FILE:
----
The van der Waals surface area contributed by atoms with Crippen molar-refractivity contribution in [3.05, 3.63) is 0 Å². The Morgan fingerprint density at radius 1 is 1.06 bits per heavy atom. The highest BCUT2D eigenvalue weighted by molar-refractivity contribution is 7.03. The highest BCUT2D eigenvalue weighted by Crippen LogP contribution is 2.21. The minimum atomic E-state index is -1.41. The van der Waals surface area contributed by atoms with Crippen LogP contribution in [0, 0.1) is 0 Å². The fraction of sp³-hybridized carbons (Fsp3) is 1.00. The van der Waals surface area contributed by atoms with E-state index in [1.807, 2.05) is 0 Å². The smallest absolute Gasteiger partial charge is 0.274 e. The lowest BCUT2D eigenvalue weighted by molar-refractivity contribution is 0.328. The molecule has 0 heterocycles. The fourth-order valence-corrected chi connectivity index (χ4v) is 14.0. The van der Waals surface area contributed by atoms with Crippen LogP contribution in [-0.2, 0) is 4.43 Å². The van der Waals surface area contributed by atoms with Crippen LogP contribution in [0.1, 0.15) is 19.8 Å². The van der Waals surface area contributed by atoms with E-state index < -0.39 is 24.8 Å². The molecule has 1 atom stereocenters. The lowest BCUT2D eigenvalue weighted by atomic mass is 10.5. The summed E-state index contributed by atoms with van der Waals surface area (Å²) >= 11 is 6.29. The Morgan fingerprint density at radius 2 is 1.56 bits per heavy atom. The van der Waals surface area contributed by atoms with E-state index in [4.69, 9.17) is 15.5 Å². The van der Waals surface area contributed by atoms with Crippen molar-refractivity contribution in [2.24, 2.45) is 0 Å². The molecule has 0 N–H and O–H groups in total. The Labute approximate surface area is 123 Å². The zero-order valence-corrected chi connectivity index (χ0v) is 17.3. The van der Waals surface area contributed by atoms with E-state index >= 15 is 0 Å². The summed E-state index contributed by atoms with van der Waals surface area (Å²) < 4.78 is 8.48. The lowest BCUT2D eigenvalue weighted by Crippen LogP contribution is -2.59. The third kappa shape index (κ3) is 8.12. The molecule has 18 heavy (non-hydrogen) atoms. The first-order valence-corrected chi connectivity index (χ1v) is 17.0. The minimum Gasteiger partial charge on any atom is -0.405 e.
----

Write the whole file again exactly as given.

The van der Waals surface area contributed by atoms with Crippen molar-refractivity contribution in [3.05, 3.63) is 0 Å². The Morgan fingerprint density at radius 1 is 1.06 bits per heavy atom. The highest BCUT2D eigenvalue weighted by molar-refractivity contribution is 7.03. The highest BCUT2D eigenvalue weighted by Crippen LogP contribution is 2.21. The minimum atomic E-state index is -1.41. The van der Waals surface area contributed by atoms with Crippen LogP contribution in [0, 0.1) is 0 Å². The fraction of sp³-hybridized carbons (Fsp3) is 1.00. The van der Waals surface area contributed by atoms with E-state index in [1.807, 2.05) is 0 Å². The smallest absolute Gasteiger partial charge is 0.274 e. The lowest BCUT2D eigenvalue weighted by molar-refractivity contribution is 0.328. The molecule has 0 heterocycles. The fourth-order valence-corrected chi connectivity index (χ4v) is 14.0. The van der Waals surface area contributed by atoms with Crippen LogP contribution in [-0.2, 0) is 4.43 Å². The van der Waals surface area contributed by atoms with Crippen LogP contribution in [0.1, 0.15) is 19.8 Å². The van der Waals surface area contributed by atoms with E-state index < -0.39 is 24.8 Å². The molecule has 1 atom stereocenters. The lowest BCUT2D eigenvalue weighted by atomic mass is 10.5. The summed E-state index contributed by atoms with van der Waals surface area (Å²) >= 11 is 6.29. The Morgan fingerprint density at radius 2 is 1.56 bits per heavy atom. The van der Waals surface area contributed by atoms with E-state index in [4.69, 9.17) is 15.5 Å². The van der Waals surface area contributed by atoms with Crippen molar-refractivity contribution in [2.24, 2.45) is 0 Å². The molecule has 0 N–H and O–H groups in total. The Labute approximate surface area is 123 Å². The zero-order valence-corrected chi connectivity index (χ0v) is 17.3. The van der Waals surface area contributed by atoms with E-state index >= 15 is 0 Å². The summed E-state index contributed by atoms with van der Waals surface area (Å²) < 4.78 is 8.48. The lowest BCUT2D eigenvalue weighted by Crippen LogP contribution is -2.59. The third kappa shape index (κ3) is 8.12. The molecule has 18 heavy (non-hydrogen) atoms. The first-order valence-corrected chi connectivity index (χ1v) is 17.0. The minimum Gasteiger partial charge on any atom is -0.405 e.